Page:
The SHELBY AMERICAN
242 Fall 2015
THE LONG ROAD BACK.
Ford is going back to LeMans, fifty years
after they picked up all the marbles in 1966. And not with a vintage car or some
kind of a retro machine but a brand new, state-of-the-art GT40 which will also
be available as a street car. After building 4,038 2005 and 2006 Ford GTs and
leaving it to individual racers to modify and race them, this time there will be
factory entries for the entire 2016 FIA endurance race season. Our Ford GT au-
thority lays it all out. He will also be reporting about the first race at Daytona.
. We set the Wayback machine to 1997 and head back to
SAAC-22 at Road America in Elkhart Lake, Wisconsin. The main attraction was
“American’s Longest Road Course” and at four miles it lived up to the name. It
attracted some historical cars (like the 427 Cobra Daytona Supercoupe) and was
almost the scene of a catastrophe when a tornado barreled onto the scene, forcing
everyone to retreat to the tunnel under the track. Fortunately it veered away
from the track but it made a shambles of the bratwurst dinner in the big tent.
2015 NORCAL MINI-NATS.
The Northern California region of SAAC
held their annual wingding at Sonoma Raceway (formerly Infineon and before
that Sears Point in case you’re having trouble following the pea under the walnut
shell). It was scheduled for the weekend before the Monterey extravaganza. Har-
vey Sherman provides an excellent event report and he and Bill Fulk contributed
photos of some of the cars that were there.
LA SAAC’s TONY SOUSA CAR SHOW AT THE SANTA MONICA PIER.
Almost everyone who watches television knows what the Santa Monica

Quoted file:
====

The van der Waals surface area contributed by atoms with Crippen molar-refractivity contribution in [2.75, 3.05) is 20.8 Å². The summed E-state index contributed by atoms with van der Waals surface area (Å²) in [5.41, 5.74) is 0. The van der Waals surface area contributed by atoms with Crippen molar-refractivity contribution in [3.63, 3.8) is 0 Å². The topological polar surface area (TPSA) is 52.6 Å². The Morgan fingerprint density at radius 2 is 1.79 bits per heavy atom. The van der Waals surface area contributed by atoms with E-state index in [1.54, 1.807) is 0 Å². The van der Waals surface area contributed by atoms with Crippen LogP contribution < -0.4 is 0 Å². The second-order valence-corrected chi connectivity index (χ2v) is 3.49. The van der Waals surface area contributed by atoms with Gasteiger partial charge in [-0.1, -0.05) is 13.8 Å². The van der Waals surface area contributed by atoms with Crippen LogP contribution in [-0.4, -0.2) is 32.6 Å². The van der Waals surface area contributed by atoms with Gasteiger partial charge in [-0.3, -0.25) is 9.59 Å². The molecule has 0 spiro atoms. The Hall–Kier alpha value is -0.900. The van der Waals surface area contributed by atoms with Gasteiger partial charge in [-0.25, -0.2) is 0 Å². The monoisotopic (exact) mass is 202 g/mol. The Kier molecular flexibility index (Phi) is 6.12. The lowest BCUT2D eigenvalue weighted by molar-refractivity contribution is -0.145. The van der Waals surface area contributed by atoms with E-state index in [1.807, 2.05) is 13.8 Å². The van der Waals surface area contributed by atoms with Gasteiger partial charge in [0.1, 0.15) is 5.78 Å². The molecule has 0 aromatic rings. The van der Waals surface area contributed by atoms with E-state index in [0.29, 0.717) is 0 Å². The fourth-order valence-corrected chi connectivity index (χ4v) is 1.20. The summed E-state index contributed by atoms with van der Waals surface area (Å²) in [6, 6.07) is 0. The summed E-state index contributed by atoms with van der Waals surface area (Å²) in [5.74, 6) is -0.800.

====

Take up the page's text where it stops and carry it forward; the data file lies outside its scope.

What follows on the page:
Pier is. It is used as a background for numerous TV series that are shot in Los
Angeles. It’s a fishing pier and an amusement park. And once a year it is the
scene of a car show. SAAC’s Los Angeles region has finessed themselves into the
position where they are the only car club allowed to use the pier as the site as a
We grab the Cobra Registrar, Ned Scudder, and sit him
down for an hour or two and discuss his history with Cobras, how he got his start
in the registrar biz, and what he sees as the future of Cobra enthusiasm from
his unique perspective.When Ned Scudder speaks about Cobras, it’s like the E.F.
Hutton commercial when everyone stops talking and leans in to hear what he is
saying. After more than forty years studying, cataloguing and observing these
cars and their owners, nobody has more credibility.
THE CHECKERED FLAG.
Another handful of bright lights in the
Shelby World were extinguished in 2015. We should be getting used to this, but
you never really do. Each person who passes represents a piece of Shelby history
that is irreplaceable. We are better off for their having been among us, but we
nonetheless feel the loss when they are gone. Godspeed.
Blank spaces in this magazine make us feel like slackers.
They produce an itch we just can’t reach. The good news is,
we can almost always find an interesting picture to fill the
hole. Here’s an example. Our Monterey Motorsports Reunion
article was already completed when we received this neat
picture of Chuck Cantwell and Peter Brock, enjoying the
Monterey ambiance. We just had to find a place for it. We’re
not experts here, but it appears that these guys are having
way too much fun. Is there any way to even things out? How
about if they have to wear shoes a couple of sizes too small.